Anyone who’s rented a car in the past several years doesn’t need a blog post to tell them that the rental car surcharges are out of control.
Some of these extra fees are simply “soak-the-tourists” extra taxes added on by cities who see an easy revenue source. Other fees — airport concession charges, for example — could be bundled into the rate, but car companies choose not to, partly to advertise lower rates and partly because additional fees are not discountable — for example, the basic rental charge is used to calculate AAA or corporate discounts.
However, the one potential extra charge I find most irritating is the gas/refueling price. The choices are usually simple, in theory. Buy a tank of gas at a decent rate, or get gouged paying up to about $10 a gallon if the tank isn’t returned full.
Some companies have a flat refueling fee if the car is driven less than 75 miles and not returned full, but it’s pricey compared to buying gas yourself.
Personally, I always gas up the car, even if it means backtracking if I can’t find a station near the airport. Most travelers I know have some horror story of not being able to find gas easily or of being seriously gouged by gas stations near the airport.
The last few times I have rented a car the agents tried particularly hard to sell me gas, one saying when I declined it, “You’ll be sorry.” At that location, a Hertz in Baltimore, the fuel was a good price. But, since I still didn’t need the whole tank, while I drove over 200 miles and paid a higher per gallon price, I still paid less than if I had purchased a full tank.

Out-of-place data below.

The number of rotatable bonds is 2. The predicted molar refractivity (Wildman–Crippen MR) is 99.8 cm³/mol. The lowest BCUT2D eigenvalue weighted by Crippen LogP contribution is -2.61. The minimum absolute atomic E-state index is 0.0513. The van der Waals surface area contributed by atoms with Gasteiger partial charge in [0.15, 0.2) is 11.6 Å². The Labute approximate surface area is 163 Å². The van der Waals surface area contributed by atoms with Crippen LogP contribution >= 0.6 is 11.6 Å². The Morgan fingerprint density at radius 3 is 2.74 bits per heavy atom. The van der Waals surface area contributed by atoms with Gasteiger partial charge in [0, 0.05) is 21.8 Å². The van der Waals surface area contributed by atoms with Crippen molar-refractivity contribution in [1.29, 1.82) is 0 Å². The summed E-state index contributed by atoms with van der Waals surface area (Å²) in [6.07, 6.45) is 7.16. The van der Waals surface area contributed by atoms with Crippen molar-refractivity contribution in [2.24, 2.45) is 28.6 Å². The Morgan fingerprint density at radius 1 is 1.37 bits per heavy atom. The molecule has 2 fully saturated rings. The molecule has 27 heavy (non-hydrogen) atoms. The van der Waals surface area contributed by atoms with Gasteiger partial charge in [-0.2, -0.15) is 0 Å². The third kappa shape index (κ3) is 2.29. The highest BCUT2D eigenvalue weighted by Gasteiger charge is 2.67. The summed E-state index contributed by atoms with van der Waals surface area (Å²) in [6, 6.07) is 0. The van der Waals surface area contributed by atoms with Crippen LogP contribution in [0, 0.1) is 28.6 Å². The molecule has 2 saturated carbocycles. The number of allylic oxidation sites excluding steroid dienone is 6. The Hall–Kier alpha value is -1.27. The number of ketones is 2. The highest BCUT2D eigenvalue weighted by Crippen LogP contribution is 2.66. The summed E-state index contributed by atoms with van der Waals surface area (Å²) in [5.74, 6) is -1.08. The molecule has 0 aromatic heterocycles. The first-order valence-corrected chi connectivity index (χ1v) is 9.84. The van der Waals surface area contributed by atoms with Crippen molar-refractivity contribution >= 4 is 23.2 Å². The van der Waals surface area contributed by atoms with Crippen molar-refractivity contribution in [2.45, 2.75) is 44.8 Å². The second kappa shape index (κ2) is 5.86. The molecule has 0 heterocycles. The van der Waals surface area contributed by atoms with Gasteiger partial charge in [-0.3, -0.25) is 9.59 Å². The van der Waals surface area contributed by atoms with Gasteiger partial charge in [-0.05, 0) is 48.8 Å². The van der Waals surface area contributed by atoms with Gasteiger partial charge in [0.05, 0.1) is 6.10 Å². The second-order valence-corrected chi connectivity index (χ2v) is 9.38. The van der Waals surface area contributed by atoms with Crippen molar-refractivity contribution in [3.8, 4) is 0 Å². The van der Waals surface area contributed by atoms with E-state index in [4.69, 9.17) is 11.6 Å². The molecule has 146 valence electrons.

Rental car companies say it’s about convenience. Balderdash! It’s about profit. Of course, travelers can accept that it costs rental car companies something in time to fill up a car, but not enough to justify over $9 a gallon. If rental car companies really want to offer customer convenience, my idea is simple — the option to purchase a HALF tank of gas as well as a full one.
Would I always buy the half tank? Not for a very short trip. But, in most cases I use several gallons. Plus, bringing a car back half-full is a lot easier, psychologically, than trying to run it down to nothing so as not to waste any of the pre-payment.
Besides, if a traveler bought the half tank of gas and returned it less than half full, they could be charged the full tank price.
Yes, this does require the return agent making sure that the tank is down no more than half, but they check anyway now. (And, it’s trivial to estimate the gas used with the driven mileage in case of questions.)
Would selling a half tank be perfect? No, because it does take more work to fill the car up and it would no doubt result in an occasional controversy with someone either trying to nickle and dime the rental agency or vice-versa.
It also seems fair that the half-tank price would be higher than the full price, but not obscenely so. Both parties, the renter and the rental company, are benefiting.
In addition, a half-tank option would probably engender some modicum of goodwill, which based on many of my clients’ comments, car companies could use. Many travelers, even if they didn’t quite use a half tank, wouldn’t feel ripped off if they wasted a gallon or two. That’s my opinion anyway. What about you, Consumer Traveler readers?
Photo by Mountain Roamer, Flickr Creative Commons